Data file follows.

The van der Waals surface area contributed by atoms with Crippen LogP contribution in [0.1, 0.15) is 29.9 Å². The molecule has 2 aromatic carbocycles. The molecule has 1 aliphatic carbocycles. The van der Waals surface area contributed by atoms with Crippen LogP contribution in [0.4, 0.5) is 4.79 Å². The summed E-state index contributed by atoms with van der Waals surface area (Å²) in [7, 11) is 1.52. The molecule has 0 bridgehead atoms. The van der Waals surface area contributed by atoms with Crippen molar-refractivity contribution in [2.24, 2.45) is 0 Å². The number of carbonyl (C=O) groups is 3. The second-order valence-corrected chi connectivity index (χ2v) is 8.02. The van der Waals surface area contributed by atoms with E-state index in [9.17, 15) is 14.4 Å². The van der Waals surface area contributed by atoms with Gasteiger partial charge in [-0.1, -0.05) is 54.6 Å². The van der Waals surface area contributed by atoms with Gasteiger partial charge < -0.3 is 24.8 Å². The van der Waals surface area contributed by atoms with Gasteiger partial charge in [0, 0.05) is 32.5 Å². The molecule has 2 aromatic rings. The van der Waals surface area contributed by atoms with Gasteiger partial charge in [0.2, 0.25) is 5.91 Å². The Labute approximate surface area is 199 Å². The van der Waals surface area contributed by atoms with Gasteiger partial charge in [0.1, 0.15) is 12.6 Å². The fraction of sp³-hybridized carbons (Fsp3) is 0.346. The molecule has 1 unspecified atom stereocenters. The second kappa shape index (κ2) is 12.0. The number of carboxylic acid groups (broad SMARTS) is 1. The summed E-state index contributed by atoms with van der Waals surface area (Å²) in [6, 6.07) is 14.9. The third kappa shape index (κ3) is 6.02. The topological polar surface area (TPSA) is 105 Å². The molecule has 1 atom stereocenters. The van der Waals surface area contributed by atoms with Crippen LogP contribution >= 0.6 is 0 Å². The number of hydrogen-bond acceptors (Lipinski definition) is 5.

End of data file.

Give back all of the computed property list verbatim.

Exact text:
The van der Waals surface area contributed by atoms with Crippen LogP contribution in [0.1, 0.15) is 29.9 Å². The molecule has 2 aromatic carbocycles. The molecule has 1 aliphatic carbocycles. The van der Waals surface area contributed by atoms with Crippen LogP contribution in [0.4, 0.5) is 4.79 Å². The summed E-state index contributed by atoms with van der Waals surface area (Å²) in [7, 11) is 1.52. The molecule has 0 bridgehead atoms. The van der Waals surface area contributed by atoms with Crippen molar-refractivity contribution in [2.24, 2.45) is 0 Å². The number of carbonyl (C=O) groups is 3. The second-order valence-corrected chi connectivity index (χ2v) is 8.02. The van der Waals surface area contributed by atoms with E-state index in [9.17, 15) is 14.4 Å². The van der Waals surface area contributed by atoms with Gasteiger partial charge in [-0.1, -0.05) is 54.6 Å². The van der Waals surface area contributed by atoms with Gasteiger partial charge < -0.3 is 24.8 Å². The van der Waals surface area contributed by atoms with Gasteiger partial charge in [0, 0.05) is 32.5 Å². The molecule has 2 aromatic rings. The van der Waals surface area contributed by atoms with Gasteiger partial charge in [0.2, 0.25) is 5.91 Å². The Labute approximate surface area is 199 Å². The van der Waals surface area contributed by atoms with Gasteiger partial charge in [0.1, 0.15) is 12.6 Å². The fraction of sp³-hybridized carbons (Fsp3) is 0.346. The molecule has 1 unspecified atom stereocenters. The second kappa shape index (κ2) is 12.0. The number of carboxylic acid groups (broad SMARTS) is 1. The summed E-state index contributed by atoms with van der Waals surface area (Å²) in [6, 6.07) is 14.9. The third kappa shape index (κ3) is 6.02. The topological polar surface area (TPSA) is 105 Å². The molecule has 1 atom stereocenters. The van der Waals surface area contributed by atoms with Crippen LogP contribution >= 0.6 is 0 Å². The number of hydrogen-bond acceptors (Lipinski definition) is 5.